Hirschsprung's disease (patient information)
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Hirschsprung's disease is a blockage of the large intestine due to improper muscle movement in the bowel. It is a congenital condition, which means it is present from birth.
What are the symptoms of Hirschsprung's disease?
- Failure to pass meconium shortly after birth
- Failure to pass a first stool within 24 - 48 hours after birth
- Poor weight gain
- Slow growth (child 0-5 years)
- Swollen belly
- Watery diarrhea (in the newborn)
What are the causes of Hirschsprung's disease?
Muscle contractions in the gut help digested materials move through the intestine. This is called peristalsis. Nerves in between the muscle layers trigger the contractions.
In Hirschsprung's disease, the nerves are missing from a short or long part of the bowel. Areas without such nerves can not push material through. This causes a blockage. Intestinal contents build up behind the blockage, causing the bowel and abdomen to become swollen. If the condition is severe, the newborn may fail to pass meconium or stool, and the newborn may vomit.
Milder cases may not be diagnosed until a later age. In older children, the disease may be cause chronic constipation, abdominal swelling, and decreased growth.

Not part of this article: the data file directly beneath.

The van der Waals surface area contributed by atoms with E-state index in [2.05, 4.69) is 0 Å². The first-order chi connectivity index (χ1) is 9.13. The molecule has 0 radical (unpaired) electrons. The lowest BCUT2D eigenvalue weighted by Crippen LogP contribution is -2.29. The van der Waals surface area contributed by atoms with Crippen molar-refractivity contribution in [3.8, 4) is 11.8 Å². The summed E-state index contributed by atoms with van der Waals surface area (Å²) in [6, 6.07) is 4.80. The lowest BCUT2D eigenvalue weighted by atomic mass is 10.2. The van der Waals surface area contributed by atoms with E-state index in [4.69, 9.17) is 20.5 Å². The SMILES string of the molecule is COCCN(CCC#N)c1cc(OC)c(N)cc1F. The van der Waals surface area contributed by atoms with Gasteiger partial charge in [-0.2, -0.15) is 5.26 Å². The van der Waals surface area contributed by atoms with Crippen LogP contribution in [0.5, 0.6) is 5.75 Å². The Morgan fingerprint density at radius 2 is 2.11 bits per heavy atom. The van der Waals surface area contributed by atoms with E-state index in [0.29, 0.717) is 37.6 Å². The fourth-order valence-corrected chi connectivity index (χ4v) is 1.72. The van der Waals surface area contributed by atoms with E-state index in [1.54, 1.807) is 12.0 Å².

Hirschsprung's disease causes about 25% of all newborn intestinal obstruction. It occurs five times more frequently in males than in females. Hirschsprung's disease is sometimes associated with other inherited or congenital conditions such as Down syndrome.
Who is at risk for Hirschsprung's disease?
Risk Factors include:
- Gender - males have a higher risk than females
- Having a congenital condition such as Down Syndrome
During a physical examination, the doctor may be able to feel loops of bowel in the swollen belly. A rectal examination may reveal a loss of muscle tone in the rectal muscles.
- Tests used to help diagnose Hirschsprung's disease may include:
Diseases with similar symptoms
When to seek urgent medical care?
Call your child's health care provider if symptoms of Hirschsprung's disease develop.
Call your child's health care provider if your child has abdominal pain or other new symptoms after being treated for this condition.
The abnormal section of colon must be surgically removed. Sometimes this can be done in one operation. However, it is frequently done in two parts with a colostomy being performed first, and another procedure being performed later in the first year of life.
Where to find medical care for Hirschsprung's disease?
What to expect (Outlook/Prognosis)?
Symptoms improve or are eliminated in most children after surgical treatment. A better outcome is associated with early treatment and shorter bowel segment involvement.
- Inflammation and infection of the intestines (enterocolitis)
- Perforation of the intestine
- Short bowel syndrome, a condition that can lead to malnourishment and dehydration